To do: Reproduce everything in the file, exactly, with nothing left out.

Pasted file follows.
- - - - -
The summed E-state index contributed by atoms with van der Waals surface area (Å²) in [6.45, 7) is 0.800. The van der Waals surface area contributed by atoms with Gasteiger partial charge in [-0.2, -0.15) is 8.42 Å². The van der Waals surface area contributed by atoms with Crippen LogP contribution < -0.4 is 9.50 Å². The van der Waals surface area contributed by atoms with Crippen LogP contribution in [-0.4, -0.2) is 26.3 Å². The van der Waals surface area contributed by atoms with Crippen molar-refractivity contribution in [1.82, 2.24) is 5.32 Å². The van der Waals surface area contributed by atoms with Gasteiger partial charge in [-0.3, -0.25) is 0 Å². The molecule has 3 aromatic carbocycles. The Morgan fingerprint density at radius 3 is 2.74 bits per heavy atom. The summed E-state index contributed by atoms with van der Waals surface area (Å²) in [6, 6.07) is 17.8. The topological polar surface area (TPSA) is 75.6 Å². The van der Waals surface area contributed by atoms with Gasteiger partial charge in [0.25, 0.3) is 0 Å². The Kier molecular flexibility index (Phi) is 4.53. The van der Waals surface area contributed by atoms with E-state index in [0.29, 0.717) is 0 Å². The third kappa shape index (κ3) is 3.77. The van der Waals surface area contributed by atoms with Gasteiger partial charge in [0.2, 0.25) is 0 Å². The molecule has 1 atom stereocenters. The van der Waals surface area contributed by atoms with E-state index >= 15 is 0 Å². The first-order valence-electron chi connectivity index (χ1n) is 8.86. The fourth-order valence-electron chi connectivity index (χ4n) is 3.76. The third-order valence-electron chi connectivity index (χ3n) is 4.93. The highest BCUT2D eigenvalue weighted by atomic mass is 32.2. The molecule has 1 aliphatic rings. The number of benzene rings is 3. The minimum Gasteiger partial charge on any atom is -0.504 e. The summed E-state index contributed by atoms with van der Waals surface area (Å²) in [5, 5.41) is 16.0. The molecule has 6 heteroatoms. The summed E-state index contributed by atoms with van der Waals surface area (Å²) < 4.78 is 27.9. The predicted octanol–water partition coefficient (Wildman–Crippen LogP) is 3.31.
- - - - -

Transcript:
The summed E-state index contributed by atoms with van der Waals surface area (Å²) in [6.45, 7) is 0.800. The van der Waals surface area contributed by atoms with Gasteiger partial charge in [-0.2, -0.15) is 8.42 Å². The van der Waals surface area contributed by atoms with Crippen LogP contribution < -0.4 is 9.50 Å². The van der Waals surface area contributed by atoms with Crippen LogP contribution in [-0.4, -0.2) is 26.3 Å². The van der Waals surface area contributed by atoms with Crippen molar-refractivity contribution in [1.82, 2.24) is 5.32 Å². The van der Waals surface area contributed by atoms with Gasteiger partial charge in [-0.3, -0.25) is 0 Å². The molecule has 3 aromatic carbocycles. The Morgan fingerprint density at radius 3 is 2.74 bits per heavy atom. The summed E-state index contributed by atoms with van der Waals surface area (Å²) in [6, 6.07) is 17.8. The topological polar surface area (TPSA) is 75.6 Å². The van der Waals surface area contributed by atoms with Gasteiger partial charge in [0.25, 0.3) is 0 Å². The Kier molecular flexibility index (Phi) is 4.53. The van der Waals surface area contributed by atoms with E-state index in [0.29, 0.717) is 0 Å². The third kappa shape index (κ3) is 3.77. The van der Waals surface area contributed by atoms with Gasteiger partial charge in [0.2, 0.25) is 0 Å². The molecule has 1 atom stereocenters. The van der Waals surface area contributed by atoms with E-state index >= 15 is 0 Å². The first-order valence-electron chi connectivity index (χ1n) is 8.86. The fourth-order valence-electron chi connectivity index (χ4n) is 3.76. The third-order valence-electron chi connectivity index (χ3n) is 4.93. The highest BCUT2D eigenvalue weighted by atomic mass is 32.2. The molecule has 1 aliphatic rings. The number of benzene rings is 3. The minimum Gasteiger partial charge on any atom is -0.504 e. The summed E-state index contributed by atoms with van der Waals surface area (Å²) in [5, 5.41) is 16.0. The molecule has 6 heteroatoms. The summed E-state index contributed by atoms with van der Waals surface area (Å²) < 4.78 is 27.9. The predicted octanol–water partition coefficient (Wildman–Crippen LogP) is 3.31.